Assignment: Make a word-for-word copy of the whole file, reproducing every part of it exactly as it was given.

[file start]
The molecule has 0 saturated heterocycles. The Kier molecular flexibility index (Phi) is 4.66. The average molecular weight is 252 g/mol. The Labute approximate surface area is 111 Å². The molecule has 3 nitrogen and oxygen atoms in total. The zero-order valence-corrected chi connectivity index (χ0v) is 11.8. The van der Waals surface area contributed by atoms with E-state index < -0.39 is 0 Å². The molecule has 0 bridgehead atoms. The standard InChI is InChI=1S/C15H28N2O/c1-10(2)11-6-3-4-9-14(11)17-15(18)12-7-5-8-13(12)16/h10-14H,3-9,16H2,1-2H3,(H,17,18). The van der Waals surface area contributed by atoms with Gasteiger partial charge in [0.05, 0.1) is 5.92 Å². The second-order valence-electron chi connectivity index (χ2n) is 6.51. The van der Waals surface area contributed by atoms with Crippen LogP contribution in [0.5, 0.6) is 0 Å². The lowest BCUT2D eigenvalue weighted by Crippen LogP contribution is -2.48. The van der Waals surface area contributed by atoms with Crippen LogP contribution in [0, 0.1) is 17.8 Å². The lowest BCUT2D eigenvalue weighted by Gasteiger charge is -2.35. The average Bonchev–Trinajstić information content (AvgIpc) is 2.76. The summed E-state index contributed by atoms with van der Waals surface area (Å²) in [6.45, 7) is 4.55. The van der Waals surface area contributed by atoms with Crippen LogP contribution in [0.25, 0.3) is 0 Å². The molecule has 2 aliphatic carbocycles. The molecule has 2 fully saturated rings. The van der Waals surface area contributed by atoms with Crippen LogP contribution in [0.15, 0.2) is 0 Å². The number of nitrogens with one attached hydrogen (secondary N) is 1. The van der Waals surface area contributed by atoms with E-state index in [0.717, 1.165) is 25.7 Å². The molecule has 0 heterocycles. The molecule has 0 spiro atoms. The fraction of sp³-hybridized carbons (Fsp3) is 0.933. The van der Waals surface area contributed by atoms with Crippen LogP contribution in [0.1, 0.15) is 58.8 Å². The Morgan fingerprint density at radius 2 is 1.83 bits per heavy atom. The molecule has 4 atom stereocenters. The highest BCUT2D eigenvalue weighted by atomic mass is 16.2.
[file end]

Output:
The molecule has 0 saturated heterocycles. The Kier molecular flexibility index (Phi) is 4.66. The average molecular weight is 252 g/mol. The Labute approximate surface area is 111 Å². The molecule has 3 nitrogen and oxygen atoms in total. The zero-order valence-corrected chi connectivity index (χ0v) is 11.8. The van der Waals surface area contributed by atoms with E-state index < -0.39 is 0 Å². The molecule has 0 bridgehead atoms. The standard InChI is InChI=1S/C15H28N2O/c1-10(2)11-6-3-4-9-14(11)17-15(18)12-7-5-8-13(12)16/h10-14H,3-9,16H2,1-2H3,(H,17,18). The van der Waals surface area contributed by atoms with Gasteiger partial charge in [0.05, 0.1) is 5.92 Å². The second-order valence-electron chi connectivity index (χ2n) is 6.51. The van der Waals surface area contributed by atoms with Crippen LogP contribution in [0.5, 0.6) is 0 Å². The lowest BCUT2D eigenvalue weighted by Crippen LogP contribution is -2.48. The van der Waals surface area contributed by atoms with Crippen LogP contribution in [0, 0.1) is 17.8 Å². The lowest BCUT2D eigenvalue weighted by Gasteiger charge is -2.35. The average Bonchev–Trinajstić information content (AvgIpc) is 2.76. The summed E-state index contributed by atoms with van der Waals surface area (Å²) in [6.45, 7) is 4.55. The van der Waals surface area contributed by atoms with Crippen LogP contribution in [0.25, 0.3) is 0 Å². The molecule has 2 aliphatic carbocycles. The molecule has 2 fully saturated rings. The van der Waals surface area contributed by atoms with Crippen LogP contribution in [0.15, 0.2) is 0 Å². The number of nitrogens with one attached hydrogen (secondary N) is 1. The van der Waals surface area contributed by atoms with E-state index in [0.717, 1.165) is 25.7 Å². The molecule has 0 heterocycles. The molecule has 0 spiro atoms. The fraction of sp³-hybridized carbons (Fsp3) is 0.933. The van der Waals surface area contributed by atoms with Crippen LogP contribution in [0.1, 0.15) is 58.8 Å². The Morgan fingerprint density at radius 2 is 1.83 bits per heavy atom. The molecule has 4 atom stereocenters. The highest BCUT2D eigenvalue weighted by atomic mass is 16.2.